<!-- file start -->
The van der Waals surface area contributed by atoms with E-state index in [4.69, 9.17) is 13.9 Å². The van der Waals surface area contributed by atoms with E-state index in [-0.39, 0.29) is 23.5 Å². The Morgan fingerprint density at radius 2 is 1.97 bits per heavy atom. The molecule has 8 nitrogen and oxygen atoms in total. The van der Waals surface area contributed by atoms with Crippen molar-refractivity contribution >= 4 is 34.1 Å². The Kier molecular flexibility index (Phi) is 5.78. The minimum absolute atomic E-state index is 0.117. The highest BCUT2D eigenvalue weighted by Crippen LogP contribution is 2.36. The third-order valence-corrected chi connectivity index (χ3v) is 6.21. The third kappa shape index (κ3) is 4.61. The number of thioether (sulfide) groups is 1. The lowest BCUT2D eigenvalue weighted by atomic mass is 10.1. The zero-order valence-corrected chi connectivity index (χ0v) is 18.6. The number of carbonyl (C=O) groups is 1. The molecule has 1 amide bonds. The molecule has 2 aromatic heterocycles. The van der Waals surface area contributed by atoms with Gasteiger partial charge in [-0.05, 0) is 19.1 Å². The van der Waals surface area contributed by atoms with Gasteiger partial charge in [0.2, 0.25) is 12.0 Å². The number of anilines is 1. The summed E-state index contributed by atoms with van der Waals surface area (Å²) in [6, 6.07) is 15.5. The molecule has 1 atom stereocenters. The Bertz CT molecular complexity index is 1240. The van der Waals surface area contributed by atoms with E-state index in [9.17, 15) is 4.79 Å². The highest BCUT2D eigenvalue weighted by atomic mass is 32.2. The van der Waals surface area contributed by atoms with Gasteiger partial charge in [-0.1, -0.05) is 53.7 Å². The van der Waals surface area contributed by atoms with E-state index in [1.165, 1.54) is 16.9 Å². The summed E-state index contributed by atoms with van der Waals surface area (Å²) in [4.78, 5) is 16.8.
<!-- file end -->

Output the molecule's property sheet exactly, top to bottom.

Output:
The van der Waals surface area contributed by atoms with E-state index in [4.69, 9.17) is 13.9 Å². The van der Waals surface area contributed by atoms with E-state index in [-0.39, 0.29) is 23.5 Å². The Morgan fingerprint density at radius 2 is 1.97 bits per heavy atom. The molecule has 8 nitrogen and oxygen atoms in total. The van der Waals surface area contributed by atoms with Crippen molar-refractivity contribution >= 4 is 34.1 Å². The Kier molecular flexibility index (Phi) is 5.78. The minimum absolute atomic E-state index is 0.117. The highest BCUT2D eigenvalue weighted by Crippen LogP contribution is 2.36. The third-order valence-corrected chi connectivity index (χ3v) is 6.21. The third kappa shape index (κ3) is 4.61. The number of thioether (sulfide) groups is 1. The lowest BCUT2D eigenvalue weighted by atomic mass is 10.1. The zero-order valence-corrected chi connectivity index (χ0v) is 18.6. The number of carbonyl (C=O) groups is 1. The molecule has 1 amide bonds. The molecule has 2 aromatic heterocycles. The van der Waals surface area contributed by atoms with Gasteiger partial charge in [-0.05, 0) is 19.1 Å². The van der Waals surface area contributed by atoms with Gasteiger partial charge in [0.2, 0.25) is 12.0 Å². The number of anilines is 1. The summed E-state index contributed by atoms with van der Waals surface area (Å²) in [6, 6.07) is 15.5. The molecule has 1 atom stereocenters. The Bertz CT molecular complexity index is 1240. The van der Waals surface area contributed by atoms with E-state index in [9.17, 15) is 4.79 Å². The highest BCUT2D eigenvalue weighted by atomic mass is 32.2. The van der Waals surface area contributed by atoms with Gasteiger partial charge in [-0.1, -0.05) is 53.7 Å². The van der Waals surface area contributed by atoms with E-state index in [1.165, 1.54) is 16.9 Å². The summed E-state index contributed by atoms with van der Waals surface area (Å²) in [4.78, 5) is 16.8.